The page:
Kaushik’s argument is premised on two faulty assumptions. One, that there are no dark-skinned talented actresses worth looking at. Two, you can easily appropriate a dark-skinned girl using blackface and speak for her the way you can turn a hairy man into a bald man using a costume. 

How can a young director like Kaushik be so ignorant about blackface? Recently, Canada’s prime minister, Justin Trudeau, had to apologise after pictures emerged showing him in blackface during his high school days. In the United States, NBC News anchor Meagan Kelly was made to resign for saying on air that she was fine wearing blackface when she was a child.

Could the director not find a dark-skinned talented actress in India? Or did he simply think dark-skinned actresses are not talented?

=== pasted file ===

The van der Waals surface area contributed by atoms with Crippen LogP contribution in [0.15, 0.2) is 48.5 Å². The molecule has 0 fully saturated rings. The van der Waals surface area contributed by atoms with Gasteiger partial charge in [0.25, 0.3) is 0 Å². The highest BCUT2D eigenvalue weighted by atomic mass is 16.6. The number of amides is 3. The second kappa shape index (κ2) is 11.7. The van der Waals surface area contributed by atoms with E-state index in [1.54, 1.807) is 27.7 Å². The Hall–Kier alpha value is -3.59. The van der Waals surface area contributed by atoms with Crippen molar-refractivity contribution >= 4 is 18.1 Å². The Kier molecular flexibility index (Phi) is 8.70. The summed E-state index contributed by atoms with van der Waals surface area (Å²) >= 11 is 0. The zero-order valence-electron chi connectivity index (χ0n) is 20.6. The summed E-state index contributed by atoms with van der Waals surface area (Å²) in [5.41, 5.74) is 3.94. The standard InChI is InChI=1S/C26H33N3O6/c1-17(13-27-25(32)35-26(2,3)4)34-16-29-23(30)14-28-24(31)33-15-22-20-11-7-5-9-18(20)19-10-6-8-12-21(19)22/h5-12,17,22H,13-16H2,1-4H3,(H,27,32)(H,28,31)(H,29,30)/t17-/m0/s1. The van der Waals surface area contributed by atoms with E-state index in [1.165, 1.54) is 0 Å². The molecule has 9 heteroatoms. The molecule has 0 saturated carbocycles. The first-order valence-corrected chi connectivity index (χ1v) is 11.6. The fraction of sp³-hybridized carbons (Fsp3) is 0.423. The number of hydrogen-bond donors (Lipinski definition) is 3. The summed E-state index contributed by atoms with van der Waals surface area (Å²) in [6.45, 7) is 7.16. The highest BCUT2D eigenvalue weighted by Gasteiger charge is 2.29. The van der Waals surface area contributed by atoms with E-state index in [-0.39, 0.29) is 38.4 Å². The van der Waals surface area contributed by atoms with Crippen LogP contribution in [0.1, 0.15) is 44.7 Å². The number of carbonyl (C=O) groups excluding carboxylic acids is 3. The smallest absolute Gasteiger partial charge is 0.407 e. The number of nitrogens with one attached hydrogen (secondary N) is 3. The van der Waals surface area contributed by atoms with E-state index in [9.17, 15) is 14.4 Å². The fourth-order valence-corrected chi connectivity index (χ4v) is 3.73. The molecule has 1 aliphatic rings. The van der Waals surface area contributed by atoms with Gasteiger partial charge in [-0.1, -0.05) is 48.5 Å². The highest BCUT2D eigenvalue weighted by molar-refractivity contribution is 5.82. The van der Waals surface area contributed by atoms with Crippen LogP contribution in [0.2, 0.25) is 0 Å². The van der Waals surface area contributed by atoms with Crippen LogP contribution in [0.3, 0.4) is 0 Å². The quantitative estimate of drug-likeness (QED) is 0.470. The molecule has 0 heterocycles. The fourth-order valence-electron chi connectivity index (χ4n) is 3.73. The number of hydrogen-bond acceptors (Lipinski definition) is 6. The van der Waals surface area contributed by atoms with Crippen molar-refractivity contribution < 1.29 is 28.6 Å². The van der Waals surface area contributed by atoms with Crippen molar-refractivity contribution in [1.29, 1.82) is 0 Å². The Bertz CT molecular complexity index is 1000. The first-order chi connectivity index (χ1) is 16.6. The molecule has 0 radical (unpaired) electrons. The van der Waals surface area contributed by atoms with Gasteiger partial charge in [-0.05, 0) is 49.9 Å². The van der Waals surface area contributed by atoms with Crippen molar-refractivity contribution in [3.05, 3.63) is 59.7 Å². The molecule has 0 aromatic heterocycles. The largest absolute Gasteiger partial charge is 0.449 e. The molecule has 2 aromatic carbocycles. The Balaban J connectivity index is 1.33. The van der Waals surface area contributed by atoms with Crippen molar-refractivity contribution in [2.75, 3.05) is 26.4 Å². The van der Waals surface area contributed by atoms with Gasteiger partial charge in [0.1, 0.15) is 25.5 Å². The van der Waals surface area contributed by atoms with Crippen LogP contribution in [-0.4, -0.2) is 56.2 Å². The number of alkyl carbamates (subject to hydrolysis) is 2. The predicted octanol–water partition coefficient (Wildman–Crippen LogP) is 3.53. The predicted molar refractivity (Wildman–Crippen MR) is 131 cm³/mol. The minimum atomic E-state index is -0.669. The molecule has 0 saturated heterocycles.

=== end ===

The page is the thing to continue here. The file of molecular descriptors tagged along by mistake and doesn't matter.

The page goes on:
Why not cast someone like Anjali Patil, who acted so wonderfully in Newton and Kaala. Patil, whose performance in Kaala actually helped address the colour paradigm in a real sense, would have been apt for the role of a fierce lawyer. Patil is no novice. She has earned praise for her work in Delhi in a Day, Chakravyuh and Newton, collecting a bunch of accolades, including a National Film Award. 

The “actor comes first” premise didn’t hold for Sharad Katariya’s Dum Laga Ke Haisha, which too stars Khurrana and Pednekar. When there was a need to cast a plus-size woman, Pednekar, who had never done a film before, was made to put on nearly 30 kg. They didn’t use a costume to make her appear “fat”; they wanted a “real fat woman”. In the case of this movie, the actor came second.

Pednekar, on her part, was blunt when asked about blackfacing in Bala. “These are characters I cannot say no to. I am an actor and I am supposed to do whatever it takes to transform,” she told Good Times. “There is a section of society that might not like it but that doesn’t mean I am going to stop.”